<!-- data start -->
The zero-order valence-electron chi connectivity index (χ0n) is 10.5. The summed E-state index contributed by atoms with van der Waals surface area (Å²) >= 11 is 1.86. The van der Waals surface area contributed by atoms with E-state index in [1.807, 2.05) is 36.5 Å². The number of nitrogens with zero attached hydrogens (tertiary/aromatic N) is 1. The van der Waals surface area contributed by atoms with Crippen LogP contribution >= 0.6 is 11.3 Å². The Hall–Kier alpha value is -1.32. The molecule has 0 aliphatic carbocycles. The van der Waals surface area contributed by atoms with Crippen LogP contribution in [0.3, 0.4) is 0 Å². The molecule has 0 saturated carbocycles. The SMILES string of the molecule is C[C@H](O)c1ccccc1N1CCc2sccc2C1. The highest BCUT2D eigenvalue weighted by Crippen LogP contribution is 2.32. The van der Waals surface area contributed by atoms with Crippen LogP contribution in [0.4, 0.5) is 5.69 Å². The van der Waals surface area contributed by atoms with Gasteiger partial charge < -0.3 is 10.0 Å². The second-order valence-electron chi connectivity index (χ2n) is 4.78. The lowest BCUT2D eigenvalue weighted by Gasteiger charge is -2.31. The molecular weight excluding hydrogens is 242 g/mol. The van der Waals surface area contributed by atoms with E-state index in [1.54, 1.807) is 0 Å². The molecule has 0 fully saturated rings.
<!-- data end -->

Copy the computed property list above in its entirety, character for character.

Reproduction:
The zero-order valence-electron chi connectivity index (χ0n) is 10.5. The summed E-state index contributed by atoms with van der Waals surface area (Å²) >= 11 is 1.86. The van der Waals surface area contributed by atoms with E-state index in [1.807, 2.05) is 36.5 Å². The number of nitrogens with zero attached hydrogens (tertiary/aromatic N) is 1. The van der Waals surface area contributed by atoms with Crippen LogP contribution >= 0.6 is 11.3 Å². The Hall–Kier alpha value is -1.32. The molecule has 0 aliphatic carbocycles. The van der Waals surface area contributed by atoms with Crippen LogP contribution in [0.3, 0.4) is 0 Å². The molecule has 0 saturated carbocycles. The SMILES string of the molecule is C[C@H](O)c1ccccc1N1CCc2sccc2C1. The highest BCUT2D eigenvalue weighted by Crippen LogP contribution is 2.32. The van der Waals surface area contributed by atoms with Crippen LogP contribution in [0.4, 0.5) is 5.69 Å². The van der Waals surface area contributed by atoms with Gasteiger partial charge < -0.3 is 10.0 Å². The second-order valence-electron chi connectivity index (χ2n) is 4.78. The lowest BCUT2D eigenvalue weighted by Gasteiger charge is -2.31. The molecular weight excluding hydrogens is 242 g/mol. The van der Waals surface area contributed by atoms with E-state index in [1.54, 1.807) is 0 Å². The molecule has 0 fully saturated rings.